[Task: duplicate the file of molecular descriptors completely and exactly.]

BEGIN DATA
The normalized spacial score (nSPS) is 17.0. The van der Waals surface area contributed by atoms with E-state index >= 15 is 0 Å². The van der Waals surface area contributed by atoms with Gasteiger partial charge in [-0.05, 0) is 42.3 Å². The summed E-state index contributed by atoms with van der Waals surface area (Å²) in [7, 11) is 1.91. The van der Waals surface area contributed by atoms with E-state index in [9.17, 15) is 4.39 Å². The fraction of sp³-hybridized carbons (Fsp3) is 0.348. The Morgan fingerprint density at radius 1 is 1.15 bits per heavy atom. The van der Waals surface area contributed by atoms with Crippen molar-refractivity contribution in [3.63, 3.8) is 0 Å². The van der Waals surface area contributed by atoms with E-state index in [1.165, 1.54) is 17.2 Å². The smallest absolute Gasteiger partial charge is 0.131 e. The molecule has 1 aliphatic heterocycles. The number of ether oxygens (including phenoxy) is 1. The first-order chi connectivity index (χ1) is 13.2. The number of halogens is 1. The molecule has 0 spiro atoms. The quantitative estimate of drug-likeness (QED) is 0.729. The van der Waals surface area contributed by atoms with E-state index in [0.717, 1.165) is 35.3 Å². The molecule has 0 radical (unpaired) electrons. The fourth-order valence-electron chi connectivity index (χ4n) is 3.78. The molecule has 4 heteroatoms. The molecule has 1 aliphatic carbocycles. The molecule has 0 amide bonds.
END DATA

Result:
The normalized spacial score (nSPS) is 17.0. The van der Waals surface area contributed by atoms with E-state index >= 15 is 0 Å². The van der Waals surface area contributed by atoms with Gasteiger partial charge in [-0.05, 0) is 42.3 Å². The summed E-state index contributed by atoms with van der Waals surface area (Å²) in [7, 11) is 1.91. The van der Waals surface area contributed by atoms with E-state index in [9.17, 15) is 4.39 Å². The fraction of sp³-hybridized carbons (Fsp3) is 0.348. The Morgan fingerprint density at radius 1 is 1.15 bits per heavy atom. The van der Waals surface area contributed by atoms with Crippen molar-refractivity contribution in [3.63, 3.8) is 0 Å². The van der Waals surface area contributed by atoms with E-state index in [1.165, 1.54) is 17.2 Å². The smallest absolute Gasteiger partial charge is 0.131 e. The molecule has 1 aliphatic heterocycles. The number of ether oxygens (including phenoxy) is 1. The first-order chi connectivity index (χ1) is 13.2. The number of halogens is 1. The molecule has 0 spiro atoms. The quantitative estimate of drug-likeness (QED) is 0.729. The van der Waals surface area contributed by atoms with E-state index in [0.717, 1.165) is 35.3 Å². The molecule has 0 radical (unpaired) electrons. The fourth-order valence-electron chi connectivity index (χ4n) is 3.78. The molecule has 4 heteroatoms. The molecule has 1 aliphatic carbocycles. The molecule has 0 amide bonds.